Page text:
Chapter

Religion in the Theatre

Robert Parker

in Polytheism and Society at Athens

Published in print March 2007 | ISBN: 9780199216116
Published online January 2010 | e-ISBN: 9780191705847 | DOI: http://dx.doi.org/10.1093/acprof:oso/9780199216116.003.0008
Religion in the Theatre

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In ancient Greece, plays were performed at public religious festivals, and there are few tragedies that do not contain a reference to a god or gods in the first twenty lines. The cultural context of the two forms of drama is clearly very different; and in the case of Attic, it is sensible to ask what relation exists between the plays and public religion. The more important genre is tragedy, but comedy also receives some attention. At a mundane level, one can study the extent to which the religious world of tragedy resembles that of contemporary Athens, and can thus be exploited by the historian as a source. The tragedies have reflected, but must also have shaped, the religious experience of the citizens, of which they formed a part. The theatre, it can be argued, was the most important arena in Athenian life in which reflection on theological issues was publicly expressed.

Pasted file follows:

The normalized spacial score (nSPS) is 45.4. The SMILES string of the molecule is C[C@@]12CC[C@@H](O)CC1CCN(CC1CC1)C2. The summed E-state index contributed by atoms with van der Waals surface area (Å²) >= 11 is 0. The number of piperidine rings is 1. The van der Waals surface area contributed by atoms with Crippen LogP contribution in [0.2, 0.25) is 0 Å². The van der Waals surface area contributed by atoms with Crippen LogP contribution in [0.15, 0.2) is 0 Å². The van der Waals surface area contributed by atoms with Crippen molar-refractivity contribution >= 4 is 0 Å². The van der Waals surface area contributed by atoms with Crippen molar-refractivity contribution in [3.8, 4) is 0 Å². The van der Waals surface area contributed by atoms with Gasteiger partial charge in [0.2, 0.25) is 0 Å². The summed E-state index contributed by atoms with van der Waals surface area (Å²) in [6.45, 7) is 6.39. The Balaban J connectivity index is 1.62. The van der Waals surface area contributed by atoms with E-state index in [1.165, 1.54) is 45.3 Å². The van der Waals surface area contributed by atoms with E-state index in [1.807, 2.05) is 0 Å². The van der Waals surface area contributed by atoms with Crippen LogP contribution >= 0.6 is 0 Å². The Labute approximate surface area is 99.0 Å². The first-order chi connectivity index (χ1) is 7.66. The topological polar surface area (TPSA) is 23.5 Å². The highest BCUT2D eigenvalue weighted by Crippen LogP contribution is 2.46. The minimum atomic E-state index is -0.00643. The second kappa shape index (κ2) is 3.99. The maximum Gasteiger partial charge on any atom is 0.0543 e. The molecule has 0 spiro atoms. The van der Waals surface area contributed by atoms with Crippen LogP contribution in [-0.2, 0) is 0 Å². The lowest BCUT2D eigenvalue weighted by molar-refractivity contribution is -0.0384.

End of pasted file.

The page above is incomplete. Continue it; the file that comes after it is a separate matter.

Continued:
Keywords: theatre; religion; tragedy; comedy; ancient Athens; Greece; cults; festivals; drama

Chapter.  9829 words. 

Subjects: Classical History

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